Frost: on the topic of the election President Trump publicly backed for us Boris Johnson said Jeremy, Jeremy Corbyn will be bad for the country in an interview with LBC. Last week, should the US President be doing that.
Blair: Well I think I should imagine Jeremy Corbyn was probably pleased. Because if you're if you're looking at this from a Labor Party perspective or an anti conservative perspective, you know, Donald Trump obviously is quite a divisive figure here as well as back in the US and, you know, his attack on Jeremy Corbyn I should think will not trouble Jeremy Corbyn very much. And now look in the end with these things are decided by our electorate.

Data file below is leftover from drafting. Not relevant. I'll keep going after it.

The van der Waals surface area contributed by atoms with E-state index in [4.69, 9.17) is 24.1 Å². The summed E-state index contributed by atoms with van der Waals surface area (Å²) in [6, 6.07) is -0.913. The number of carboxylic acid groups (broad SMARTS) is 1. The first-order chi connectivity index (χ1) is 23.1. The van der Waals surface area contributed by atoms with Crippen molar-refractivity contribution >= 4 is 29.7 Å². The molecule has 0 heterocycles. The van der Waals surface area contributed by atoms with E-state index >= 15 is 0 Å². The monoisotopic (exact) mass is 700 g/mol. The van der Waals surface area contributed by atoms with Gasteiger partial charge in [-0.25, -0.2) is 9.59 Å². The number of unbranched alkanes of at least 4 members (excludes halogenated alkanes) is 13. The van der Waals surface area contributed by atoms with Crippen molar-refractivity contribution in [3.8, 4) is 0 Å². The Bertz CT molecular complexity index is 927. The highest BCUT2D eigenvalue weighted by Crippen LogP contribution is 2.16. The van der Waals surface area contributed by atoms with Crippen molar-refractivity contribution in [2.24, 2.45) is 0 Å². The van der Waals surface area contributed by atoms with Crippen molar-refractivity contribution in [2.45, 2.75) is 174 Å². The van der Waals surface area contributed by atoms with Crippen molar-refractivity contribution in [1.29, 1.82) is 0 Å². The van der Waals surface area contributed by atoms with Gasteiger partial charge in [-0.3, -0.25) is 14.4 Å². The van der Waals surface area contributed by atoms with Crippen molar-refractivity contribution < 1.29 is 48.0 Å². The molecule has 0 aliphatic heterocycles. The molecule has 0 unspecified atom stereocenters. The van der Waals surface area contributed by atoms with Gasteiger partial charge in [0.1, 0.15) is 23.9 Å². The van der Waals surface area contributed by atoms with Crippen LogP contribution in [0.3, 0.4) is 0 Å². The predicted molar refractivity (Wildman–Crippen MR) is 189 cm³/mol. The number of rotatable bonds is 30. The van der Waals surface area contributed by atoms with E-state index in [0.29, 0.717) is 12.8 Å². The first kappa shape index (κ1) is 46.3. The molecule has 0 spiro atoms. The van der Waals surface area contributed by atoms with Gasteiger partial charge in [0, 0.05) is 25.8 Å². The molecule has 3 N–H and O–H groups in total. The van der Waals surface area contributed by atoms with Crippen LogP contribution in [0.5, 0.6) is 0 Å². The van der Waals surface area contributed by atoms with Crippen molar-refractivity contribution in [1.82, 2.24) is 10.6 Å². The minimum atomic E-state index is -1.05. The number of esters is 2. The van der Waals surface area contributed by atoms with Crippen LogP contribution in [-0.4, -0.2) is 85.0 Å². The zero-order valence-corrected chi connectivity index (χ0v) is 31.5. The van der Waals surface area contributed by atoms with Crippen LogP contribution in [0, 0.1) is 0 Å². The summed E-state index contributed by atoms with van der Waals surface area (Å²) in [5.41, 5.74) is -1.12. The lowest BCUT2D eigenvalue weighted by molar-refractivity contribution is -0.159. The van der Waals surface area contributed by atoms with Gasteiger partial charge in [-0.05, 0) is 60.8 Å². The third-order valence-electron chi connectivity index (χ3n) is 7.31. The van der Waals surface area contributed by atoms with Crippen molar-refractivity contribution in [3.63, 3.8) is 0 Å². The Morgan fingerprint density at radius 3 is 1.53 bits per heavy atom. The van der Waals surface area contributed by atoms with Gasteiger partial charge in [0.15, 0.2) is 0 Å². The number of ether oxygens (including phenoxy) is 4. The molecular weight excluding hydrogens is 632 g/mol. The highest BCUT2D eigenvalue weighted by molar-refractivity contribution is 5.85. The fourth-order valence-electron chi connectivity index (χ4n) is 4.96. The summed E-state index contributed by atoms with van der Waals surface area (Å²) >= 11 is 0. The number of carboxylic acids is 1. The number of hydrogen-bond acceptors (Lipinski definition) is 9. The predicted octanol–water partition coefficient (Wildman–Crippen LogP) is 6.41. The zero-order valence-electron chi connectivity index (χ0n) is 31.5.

Frost: But do you think the US is as reliable a partner for the UK as, as perhaps during your time as President.